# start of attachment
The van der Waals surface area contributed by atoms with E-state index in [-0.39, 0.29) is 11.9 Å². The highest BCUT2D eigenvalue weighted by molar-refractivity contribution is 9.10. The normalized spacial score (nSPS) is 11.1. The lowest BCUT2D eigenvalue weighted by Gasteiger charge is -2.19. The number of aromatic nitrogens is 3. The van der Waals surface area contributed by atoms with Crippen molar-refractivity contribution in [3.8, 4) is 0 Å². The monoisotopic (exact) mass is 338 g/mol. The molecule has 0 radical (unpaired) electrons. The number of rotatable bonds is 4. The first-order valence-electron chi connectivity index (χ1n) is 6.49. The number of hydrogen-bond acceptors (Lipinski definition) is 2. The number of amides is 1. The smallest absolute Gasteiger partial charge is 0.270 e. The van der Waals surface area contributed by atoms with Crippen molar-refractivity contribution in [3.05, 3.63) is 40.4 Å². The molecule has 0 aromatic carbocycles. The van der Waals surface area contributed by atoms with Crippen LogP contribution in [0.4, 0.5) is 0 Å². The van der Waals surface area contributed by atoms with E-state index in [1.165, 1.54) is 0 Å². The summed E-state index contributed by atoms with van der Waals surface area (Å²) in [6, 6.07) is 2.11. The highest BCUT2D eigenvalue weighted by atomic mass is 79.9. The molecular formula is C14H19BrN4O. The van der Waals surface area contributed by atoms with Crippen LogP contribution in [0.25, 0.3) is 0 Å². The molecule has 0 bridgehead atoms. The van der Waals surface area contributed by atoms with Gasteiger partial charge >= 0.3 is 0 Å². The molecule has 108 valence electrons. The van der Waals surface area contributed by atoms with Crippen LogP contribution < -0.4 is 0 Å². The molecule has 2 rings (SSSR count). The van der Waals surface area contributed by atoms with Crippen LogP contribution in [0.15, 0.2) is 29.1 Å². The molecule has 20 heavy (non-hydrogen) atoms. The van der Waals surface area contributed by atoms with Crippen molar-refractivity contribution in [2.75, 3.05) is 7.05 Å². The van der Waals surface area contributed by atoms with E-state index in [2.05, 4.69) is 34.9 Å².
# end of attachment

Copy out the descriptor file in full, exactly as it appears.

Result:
The van der Waals surface area contributed by atoms with E-state index in [-0.39, 0.29) is 11.9 Å². The highest BCUT2D eigenvalue weighted by molar-refractivity contribution is 9.10. The normalized spacial score (nSPS) is 11.1. The lowest BCUT2D eigenvalue weighted by Gasteiger charge is -2.19. The number of aromatic nitrogens is 3. The van der Waals surface area contributed by atoms with Crippen molar-refractivity contribution in [3.8, 4) is 0 Å². The monoisotopic (exact) mass is 338 g/mol. The molecule has 0 radical (unpaired) electrons. The number of rotatable bonds is 4. The first-order valence-electron chi connectivity index (χ1n) is 6.49. The number of hydrogen-bond acceptors (Lipinski definition) is 2. The number of amides is 1. The smallest absolute Gasteiger partial charge is 0.270 e. The van der Waals surface area contributed by atoms with Crippen molar-refractivity contribution in [3.05, 3.63) is 40.4 Å². The molecule has 0 aromatic carbocycles. The van der Waals surface area contributed by atoms with Crippen LogP contribution in [0.4, 0.5) is 0 Å². The van der Waals surface area contributed by atoms with E-state index in [1.165, 1.54) is 0 Å². The summed E-state index contributed by atoms with van der Waals surface area (Å²) in [6, 6.07) is 2.11. The highest BCUT2D eigenvalue weighted by atomic mass is 79.9. The molecular formula is C14H19BrN4O. The van der Waals surface area contributed by atoms with Crippen LogP contribution in [0.25, 0.3) is 0 Å². The molecule has 0 bridgehead atoms. The van der Waals surface area contributed by atoms with Gasteiger partial charge >= 0.3 is 0 Å². The molecule has 108 valence electrons. The van der Waals surface area contributed by atoms with Crippen LogP contribution < -0.4 is 0 Å². The molecule has 2 rings (SSSR count). The van der Waals surface area contributed by atoms with Crippen LogP contribution in [0.15, 0.2) is 29.1 Å². The molecule has 20 heavy (non-hydrogen) atoms. The van der Waals surface area contributed by atoms with Crippen molar-refractivity contribution in [2.75, 3.05) is 7.05 Å². The van der Waals surface area contributed by atoms with E-state index in [2.05, 4.69) is 34.9 Å².